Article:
The Liberal Democrats have accused the Conservatives of trying to steal their flagship policy for the next general election, to raise the personal tax allowance to £12,500.
In a sign that two Coalition parties are already going their separate ways ahead of the 2015 election, the Lib Dems and Tories are both seeking the credit for the decision to increase the allowance to £10,000 from next April.
Nick Clegg’s party has already announced plans to include a pledge to raise it to the level of the minimum wage, currently £12,500, in its 2015 election manifesto. Now the Tories are considering an identical promise as they draw up measures to help the low-paid and ensure that “hardworking families” benefit from the economic recovery. The move would also allow David Cameron to answer Labour claims that the Tories are a “party for the rich.”
Tory officials said no decisions have been made on their manifesto but insisted that raising the income tax threshold to £10,000 was “a decision taken by a Conservative Chancellor".
But Danny Alexander, the Lib Dem Chief Treasury Secretary, who is normally a loyal deputy to George Osborne, hit out at the Tories’ move last night. He said: “At every Budget and autumn statement since , Nick Clegg and I have made increasing the personal allowance our number one priority. The same cannot be said of the Tories. Before the election it was inheritance tax cuts for the very wealthy. Then it was reducing the top rate of tax. And at their conference last month it was a tax break for married couples.”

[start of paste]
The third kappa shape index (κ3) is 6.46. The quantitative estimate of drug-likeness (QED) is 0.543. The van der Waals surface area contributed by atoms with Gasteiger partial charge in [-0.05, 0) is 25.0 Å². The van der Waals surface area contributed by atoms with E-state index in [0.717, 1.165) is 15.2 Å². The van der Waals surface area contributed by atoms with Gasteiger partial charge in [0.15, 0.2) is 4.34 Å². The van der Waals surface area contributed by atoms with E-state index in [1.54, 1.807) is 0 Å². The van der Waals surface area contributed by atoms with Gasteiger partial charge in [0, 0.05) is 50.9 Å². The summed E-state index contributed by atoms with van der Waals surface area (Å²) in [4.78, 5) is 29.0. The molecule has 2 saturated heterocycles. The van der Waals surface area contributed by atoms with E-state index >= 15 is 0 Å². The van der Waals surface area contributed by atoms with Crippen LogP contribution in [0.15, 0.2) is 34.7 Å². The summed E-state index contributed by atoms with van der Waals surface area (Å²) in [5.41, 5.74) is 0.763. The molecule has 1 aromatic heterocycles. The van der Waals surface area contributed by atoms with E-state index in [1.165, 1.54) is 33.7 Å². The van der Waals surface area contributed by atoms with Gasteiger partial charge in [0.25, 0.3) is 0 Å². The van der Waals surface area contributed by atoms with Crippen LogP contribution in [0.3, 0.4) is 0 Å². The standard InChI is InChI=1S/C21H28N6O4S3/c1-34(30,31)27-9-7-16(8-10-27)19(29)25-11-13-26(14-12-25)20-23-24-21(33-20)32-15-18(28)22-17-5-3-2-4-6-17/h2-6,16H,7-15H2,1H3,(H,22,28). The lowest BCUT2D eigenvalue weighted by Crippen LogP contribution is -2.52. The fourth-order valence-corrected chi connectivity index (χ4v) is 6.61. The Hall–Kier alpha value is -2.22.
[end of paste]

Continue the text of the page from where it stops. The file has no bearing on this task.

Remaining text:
Mr Alexander accused the Tories of claiming that raising the personal allowance to £10,000 was “their idea all along”. He recalled that Mr Cameron told Mr Clegg during one of the TV debates between the party leaders in 2010: “We cannot afford it.”
He insisted: “This is the Government’s income tax policy only because the Lib Dems fought for it.”
Writing on the Lib Dem Voice website, the Lib Dem Treasury minister said: “When it comes to the general election, there will be only one party with a track record of promising tax cuts on the front page of its manifesto and delivering them to the pockets of low and middle income families up and down the country. That is the Liberal Democrats.
“The other parties may try to imitate our policy. But if you’re after the real thing, you need the Lib Dems in government. Imitation may be the sincerest form of flattery. But on this occasion, it won’t work. My message to the Tories is simple – don’t waste your breath. This is the Lib Dems’ policy and everybody knows it.”
The two Coalition parties may have a similar dispute over the pupil premium, which channels money to schools for children from poor families. The Lib Dems claim they proposed it first, even though it featured in the Tories’ 2010 manifesto, and were more prepared to back it with hard cash when the Coalition was formed.